Next Sunday, November 21, 10 a.m. Glenda Lloyd – Maiden Names We ll hear once again from Glenda Lloyd, this time in a presentation about maiden names.Message 1 of 1 , Nov 16, 2010View Source
Next Sunday, November 21, 10 a.m.
Glenda Lloyd – Maiden Names
We'll hear once again from Glenda Lloyd, this time in a presentation about maiden names. “Identifying females is one of the hardest challenges genealogists face,” Glenda says. “Often you have clues in your other records that will lead to these ladies. A woman generated fewer records than her husband, brother or son. Use these people close to her to solve the mystery.”
Glenda Gardner Lloyd is a longtime genealogist and fourth-generation Californian who grew up on a cattle ranch. She taught elementary school and worked as a reading specialist for 38 years. Glenda helped organize Root Cellar, the Sacramento Genealogical Society and served as its first president. She has taught genealogy classes through San Juan Adult Education for the past 28 years.
Please join us for Glenda's presentation.
From the November 14 issue of Avotaynu’s E-Zine
NARA Now Allows Ordering of Digitized Images
It is now possible to order digitized images of the holdings of the U.S. National Archives and Records Administration. This applies to immigration and naturalization records, land files, military service and pension records, court records, World War I draft registration cards, Native American records, census pages, and many other archival documents. The per-image fee is the same as the per-page fee for paper copies. In addition, NARA now offers digitized duplication of its microfilm holdings at an increased per roll rate. The digital copies that result from this new service are delivered via CD or DVD, depending upon file size. In most cases, the files are provided in PDF format. Additional information, including how to order digital images, can be found at http://www.archives.gov/press/press-releases/2011/nr11-18.html.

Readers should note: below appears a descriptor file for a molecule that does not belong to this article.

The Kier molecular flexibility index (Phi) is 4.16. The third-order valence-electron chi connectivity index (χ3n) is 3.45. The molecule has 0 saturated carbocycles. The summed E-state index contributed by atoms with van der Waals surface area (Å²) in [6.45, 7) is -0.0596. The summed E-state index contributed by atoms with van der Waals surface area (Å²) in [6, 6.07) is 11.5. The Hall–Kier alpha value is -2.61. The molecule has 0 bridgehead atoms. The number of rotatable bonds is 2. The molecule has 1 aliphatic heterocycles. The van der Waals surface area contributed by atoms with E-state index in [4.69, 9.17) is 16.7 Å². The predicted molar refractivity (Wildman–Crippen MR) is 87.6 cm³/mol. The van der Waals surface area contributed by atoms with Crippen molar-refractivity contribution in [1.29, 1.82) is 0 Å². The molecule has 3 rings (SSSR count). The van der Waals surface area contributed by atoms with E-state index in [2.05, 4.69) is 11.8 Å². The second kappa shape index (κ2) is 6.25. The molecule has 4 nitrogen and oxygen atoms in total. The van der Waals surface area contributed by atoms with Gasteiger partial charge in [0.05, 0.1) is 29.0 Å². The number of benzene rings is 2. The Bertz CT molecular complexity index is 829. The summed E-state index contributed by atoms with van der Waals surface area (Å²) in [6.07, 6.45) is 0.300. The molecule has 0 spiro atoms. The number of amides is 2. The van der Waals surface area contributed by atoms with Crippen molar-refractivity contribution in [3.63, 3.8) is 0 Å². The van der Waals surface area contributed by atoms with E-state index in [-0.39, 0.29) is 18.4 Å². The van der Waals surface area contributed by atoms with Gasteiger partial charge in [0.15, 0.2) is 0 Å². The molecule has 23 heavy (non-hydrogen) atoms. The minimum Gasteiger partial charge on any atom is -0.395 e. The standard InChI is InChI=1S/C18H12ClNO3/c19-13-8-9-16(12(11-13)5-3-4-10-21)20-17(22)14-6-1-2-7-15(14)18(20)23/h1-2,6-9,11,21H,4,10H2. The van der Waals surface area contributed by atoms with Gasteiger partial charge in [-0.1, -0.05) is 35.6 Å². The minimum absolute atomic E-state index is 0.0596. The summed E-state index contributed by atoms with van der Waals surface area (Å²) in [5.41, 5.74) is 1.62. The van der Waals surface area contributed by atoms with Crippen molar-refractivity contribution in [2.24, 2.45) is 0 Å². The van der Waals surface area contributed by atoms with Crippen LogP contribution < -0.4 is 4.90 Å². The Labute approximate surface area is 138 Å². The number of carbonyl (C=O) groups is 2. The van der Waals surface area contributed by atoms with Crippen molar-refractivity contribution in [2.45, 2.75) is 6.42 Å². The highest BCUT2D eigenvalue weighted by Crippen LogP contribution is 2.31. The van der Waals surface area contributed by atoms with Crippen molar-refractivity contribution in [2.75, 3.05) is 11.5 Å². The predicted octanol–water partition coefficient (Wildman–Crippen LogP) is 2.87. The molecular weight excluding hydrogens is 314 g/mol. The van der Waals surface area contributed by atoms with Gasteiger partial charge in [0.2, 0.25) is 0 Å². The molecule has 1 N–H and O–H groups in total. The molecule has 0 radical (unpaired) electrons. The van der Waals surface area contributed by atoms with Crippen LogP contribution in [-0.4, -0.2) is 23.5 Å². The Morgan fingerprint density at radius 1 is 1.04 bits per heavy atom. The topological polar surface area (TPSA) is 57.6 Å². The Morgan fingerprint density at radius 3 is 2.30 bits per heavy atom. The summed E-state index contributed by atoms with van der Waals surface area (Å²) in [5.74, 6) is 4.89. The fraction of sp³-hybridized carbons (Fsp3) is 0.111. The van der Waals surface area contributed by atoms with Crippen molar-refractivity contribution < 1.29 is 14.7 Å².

Online Map of Poland
Poland is a country that has gone through an enormous amount of boundary changes throughout the centuries. In fact, from 1795–1918, it did not exist as an independent country. Now there is an Internet site that provides an animated picture of these boundary changes. It is located at http://polmap.republika.pl/polska1.htm. Start with the 10th–11th century map (shown as X-XI) and click the Next button to see how Poland’s geography changed at different time periods.
Slovak Jewish Heritage Site
The Slovak Jewish Heritage Center has an Internet site located at http://www.slovak-jewish-heritage.org that is devoted to providing information about major Jewish sites in the Slovak Republic. The material covers a range of topics including synagogues, former educational and other communal buildings, cemetery chapels, and selected cemeteries.
You can download a brochure, Slovak Jewish Heritage Route, at http://www.slovak-jewish-heritage.org/fileadmin/www_files/images/Slovak_Jewish_Heritage_Route.pdf providing photographs of Jewish buildings in 21 Slovak towns. There is also a book, Synagogue Architecture in Slovakia: A Memorial Landscape of a Lost Community, available on the site.
Annual Research Trip to Lithuania
Once again, genealogists Howard Margol and Penny Mosinger Freedman are organizing a group trip to Lithuania from July 5–15, 2011. This will be their 18th annual trip. Included are visits to the various archives, synagogues, former ghettos, Holocaust sites, meetings with Jewish leaders, sightseeing guide/interpreters, and two days to visit and spend time in your shtetl or shtetlach of interest. Trip cost includes meals (except for one dinner and two lunches), accommodations in new and modern hotels, bus transportation, and much more. The tour operators are on a first-name basis with many of the archivists and Jewish leaders in Lithuania. Additional information can be found at http://www.litvaktrip.peggyspage.org or by sending e-mail to litvaktrip@....